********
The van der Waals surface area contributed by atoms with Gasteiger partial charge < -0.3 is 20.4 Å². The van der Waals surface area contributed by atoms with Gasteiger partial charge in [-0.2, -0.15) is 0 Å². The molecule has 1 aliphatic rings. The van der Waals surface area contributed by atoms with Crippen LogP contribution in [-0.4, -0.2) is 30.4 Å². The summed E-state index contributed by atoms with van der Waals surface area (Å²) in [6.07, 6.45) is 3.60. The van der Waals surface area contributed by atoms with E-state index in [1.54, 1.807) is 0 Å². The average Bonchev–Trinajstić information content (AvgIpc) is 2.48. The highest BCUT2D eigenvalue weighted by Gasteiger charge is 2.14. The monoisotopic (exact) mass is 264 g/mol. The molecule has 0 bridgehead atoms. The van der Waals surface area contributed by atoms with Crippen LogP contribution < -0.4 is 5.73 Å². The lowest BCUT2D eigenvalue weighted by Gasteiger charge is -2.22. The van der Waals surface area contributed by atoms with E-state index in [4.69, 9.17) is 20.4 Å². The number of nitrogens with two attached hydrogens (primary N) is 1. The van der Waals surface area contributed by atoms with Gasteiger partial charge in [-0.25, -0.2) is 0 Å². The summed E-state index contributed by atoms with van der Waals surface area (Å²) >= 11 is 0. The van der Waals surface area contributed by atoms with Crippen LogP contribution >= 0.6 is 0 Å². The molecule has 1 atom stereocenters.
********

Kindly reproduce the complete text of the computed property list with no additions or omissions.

The van der Waals surface area contributed by atoms with Gasteiger partial charge < -0.3 is 20.4 Å². The van der Waals surface area contributed by atoms with Gasteiger partial charge in [-0.2, -0.15) is 0 Å². The molecule has 1 aliphatic rings. The van der Waals surface area contributed by atoms with Crippen LogP contribution in [-0.4, -0.2) is 30.4 Å². The summed E-state index contributed by atoms with van der Waals surface area (Å²) in [6.07, 6.45) is 3.60. The van der Waals surface area contributed by atoms with E-state index in [1.54, 1.807) is 0 Å². The average Bonchev–Trinajstić information content (AvgIpc) is 2.48. The highest BCUT2D eigenvalue weighted by Gasteiger charge is 2.14. The monoisotopic (exact) mass is 264 g/mol. The molecule has 0 bridgehead atoms. The van der Waals surface area contributed by atoms with Crippen LogP contribution < -0.4 is 5.73 Å². The lowest BCUT2D eigenvalue weighted by Gasteiger charge is -2.22. The van der Waals surface area contributed by atoms with E-state index in [4.69, 9.17) is 20.4 Å². The number of nitrogens with two attached hydrogens (primary N) is 1. The van der Waals surface area contributed by atoms with Gasteiger partial charge in [-0.25, -0.2) is 0 Å². The summed E-state index contributed by atoms with van der Waals surface area (Å²) >= 11 is 0. The van der Waals surface area contributed by atoms with Crippen LogP contribution >= 0.6 is 0 Å². The molecule has 1 atom stereocenters.